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I am using Tomcat. I would like to put the config file in WEB-INF instead of the default root class path which is WEB-INF/classes. Currently I put the config.xml in WEB-INF and use the following relative addressing to locate it:

InputStream input = Thread.currentThread().getContextClassLoader().getResourceAsStream("..//config.xml");

Is this the correct way to do?

Or should I use the getServletContext().getRealPath("config.xml") first? But I don't know how to obtain the getServletContext() in a .java. (I tried to new HttpServlet for obtaining getServletContext(), but since it is an abstract class, can't be instanced... how can I get the getServletContext()?)

Sorry that this post contains two questions.. Thanks in advance.

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3 Answers

up vote 6 down vote accepted

The method getRealPath() is not guaranteed to work, e.g. if your webapp is not expanded from a war file there is no 'real path' on the filesystem to a file inside the war file.

Since you say you are using a ServletContextListener, you can get the ServletContext out of the ServletContextEvent:

sce.getServletContext().getResourceAsStream("/WEB-INF/config.xml");
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thank you. worked for me also –  Kalaiarasan Manimaran Sep 23 '13 at 10:21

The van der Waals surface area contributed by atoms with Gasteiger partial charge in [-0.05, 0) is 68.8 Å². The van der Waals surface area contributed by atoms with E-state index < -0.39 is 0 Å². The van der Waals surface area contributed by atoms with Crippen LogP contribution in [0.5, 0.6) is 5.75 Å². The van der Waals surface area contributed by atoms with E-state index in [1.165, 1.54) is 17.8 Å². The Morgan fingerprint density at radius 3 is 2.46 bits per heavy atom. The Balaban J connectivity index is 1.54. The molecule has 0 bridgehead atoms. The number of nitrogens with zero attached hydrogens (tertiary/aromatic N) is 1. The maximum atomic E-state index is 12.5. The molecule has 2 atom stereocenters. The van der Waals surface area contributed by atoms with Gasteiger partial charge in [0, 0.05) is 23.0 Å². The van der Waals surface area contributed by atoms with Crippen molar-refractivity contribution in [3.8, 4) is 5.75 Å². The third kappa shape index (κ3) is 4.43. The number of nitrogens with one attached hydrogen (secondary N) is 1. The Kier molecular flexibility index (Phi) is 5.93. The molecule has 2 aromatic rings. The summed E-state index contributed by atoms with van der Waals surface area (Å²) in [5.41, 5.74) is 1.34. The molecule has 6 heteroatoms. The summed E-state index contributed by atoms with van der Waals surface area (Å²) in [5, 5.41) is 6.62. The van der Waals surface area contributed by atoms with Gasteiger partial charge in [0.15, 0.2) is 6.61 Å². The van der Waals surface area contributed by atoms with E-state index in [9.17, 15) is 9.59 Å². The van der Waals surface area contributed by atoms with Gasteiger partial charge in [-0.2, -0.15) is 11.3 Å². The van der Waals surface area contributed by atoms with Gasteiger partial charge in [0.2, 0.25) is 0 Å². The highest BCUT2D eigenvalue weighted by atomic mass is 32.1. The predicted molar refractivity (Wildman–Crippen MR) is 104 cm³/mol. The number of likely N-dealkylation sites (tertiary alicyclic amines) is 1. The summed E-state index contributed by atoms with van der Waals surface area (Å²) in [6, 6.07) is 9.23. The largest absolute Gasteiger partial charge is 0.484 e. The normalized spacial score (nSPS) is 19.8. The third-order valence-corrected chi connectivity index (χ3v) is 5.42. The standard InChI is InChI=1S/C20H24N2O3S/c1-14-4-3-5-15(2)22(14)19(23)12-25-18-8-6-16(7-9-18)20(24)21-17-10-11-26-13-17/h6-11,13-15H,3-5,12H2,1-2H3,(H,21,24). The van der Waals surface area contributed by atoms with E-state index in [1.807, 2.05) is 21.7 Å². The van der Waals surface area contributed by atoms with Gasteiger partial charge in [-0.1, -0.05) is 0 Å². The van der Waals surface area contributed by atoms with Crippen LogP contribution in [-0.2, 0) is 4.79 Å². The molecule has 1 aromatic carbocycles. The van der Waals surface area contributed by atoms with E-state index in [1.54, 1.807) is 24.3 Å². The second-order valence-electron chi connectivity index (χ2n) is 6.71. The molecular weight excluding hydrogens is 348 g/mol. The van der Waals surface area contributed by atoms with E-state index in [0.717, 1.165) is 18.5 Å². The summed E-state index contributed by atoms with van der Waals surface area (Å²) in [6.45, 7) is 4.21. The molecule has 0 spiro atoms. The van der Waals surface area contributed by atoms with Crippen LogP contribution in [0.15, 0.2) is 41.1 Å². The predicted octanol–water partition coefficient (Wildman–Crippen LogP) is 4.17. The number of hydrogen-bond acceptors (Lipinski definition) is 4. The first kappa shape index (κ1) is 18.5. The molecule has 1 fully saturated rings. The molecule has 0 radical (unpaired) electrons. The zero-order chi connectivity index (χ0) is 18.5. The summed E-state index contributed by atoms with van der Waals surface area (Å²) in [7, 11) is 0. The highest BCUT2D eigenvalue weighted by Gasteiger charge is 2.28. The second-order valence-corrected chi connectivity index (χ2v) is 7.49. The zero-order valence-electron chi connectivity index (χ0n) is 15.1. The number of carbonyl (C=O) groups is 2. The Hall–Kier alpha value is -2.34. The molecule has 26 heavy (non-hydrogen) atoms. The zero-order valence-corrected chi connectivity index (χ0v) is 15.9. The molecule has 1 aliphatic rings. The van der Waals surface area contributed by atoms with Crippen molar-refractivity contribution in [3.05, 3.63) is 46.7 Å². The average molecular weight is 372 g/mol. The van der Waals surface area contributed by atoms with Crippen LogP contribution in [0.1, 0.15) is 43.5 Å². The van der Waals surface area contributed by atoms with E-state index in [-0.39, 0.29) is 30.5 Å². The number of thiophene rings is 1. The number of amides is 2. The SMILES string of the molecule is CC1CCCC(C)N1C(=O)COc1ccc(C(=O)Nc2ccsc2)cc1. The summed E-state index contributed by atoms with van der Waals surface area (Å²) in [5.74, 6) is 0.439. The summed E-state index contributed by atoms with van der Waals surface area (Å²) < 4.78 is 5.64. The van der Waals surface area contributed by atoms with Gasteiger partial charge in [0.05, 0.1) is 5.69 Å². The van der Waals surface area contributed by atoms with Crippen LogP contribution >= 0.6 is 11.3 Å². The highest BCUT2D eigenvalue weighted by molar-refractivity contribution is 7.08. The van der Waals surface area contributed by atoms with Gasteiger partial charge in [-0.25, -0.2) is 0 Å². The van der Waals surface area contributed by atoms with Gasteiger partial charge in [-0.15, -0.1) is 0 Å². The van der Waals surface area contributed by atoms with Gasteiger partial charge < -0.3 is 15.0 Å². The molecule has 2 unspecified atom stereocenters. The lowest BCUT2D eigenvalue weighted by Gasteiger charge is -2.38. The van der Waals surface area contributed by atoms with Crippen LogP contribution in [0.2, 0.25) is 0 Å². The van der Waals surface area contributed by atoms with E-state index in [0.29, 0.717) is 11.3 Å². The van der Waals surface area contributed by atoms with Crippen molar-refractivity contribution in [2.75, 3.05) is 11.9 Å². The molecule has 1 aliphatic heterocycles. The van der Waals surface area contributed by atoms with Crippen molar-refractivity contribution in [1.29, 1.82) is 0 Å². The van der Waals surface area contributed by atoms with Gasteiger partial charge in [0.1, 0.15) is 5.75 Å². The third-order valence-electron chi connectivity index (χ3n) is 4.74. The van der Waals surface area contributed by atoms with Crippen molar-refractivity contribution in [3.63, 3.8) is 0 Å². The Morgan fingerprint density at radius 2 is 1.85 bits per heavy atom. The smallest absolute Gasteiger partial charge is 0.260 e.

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See http://www.theserverside.com/discussions/thread.tss?thread_id=12798

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Thanks. But what should I set up in order to use getServletContext() in a .java? –  Ken Jun 29 '10 at 3:20
    
Repeat from comment below: Its in ServletContextEvent.getServletContext() –  Chuk Lee Jun 29 '10 at 3:56
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You can use getServletConfig() method return an instance of ServletConfig.

ServletContext sc=getServletConfig().getServletContext();

EDIT:

public void doGet(HttpServletRequest request,HttpServletResponse response) throws IOException, ServletException{
  ServletContext sc=getServletContext();
  ...
}
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Thanks for your answer. I tried to use getServletConfig() in the .java file but it complaints "The method getServletConfig() is undefined for ...". (Currently my .java class implements ServeletContextListener.) What else do I need to set up in order to use the getServletConfig()? Thanks. –  Ken Jun 29 '10 at 3:18
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Its in ServletContextEvent.getServletContext() –  Chuk Lee Jun 29 '10 at 3:50
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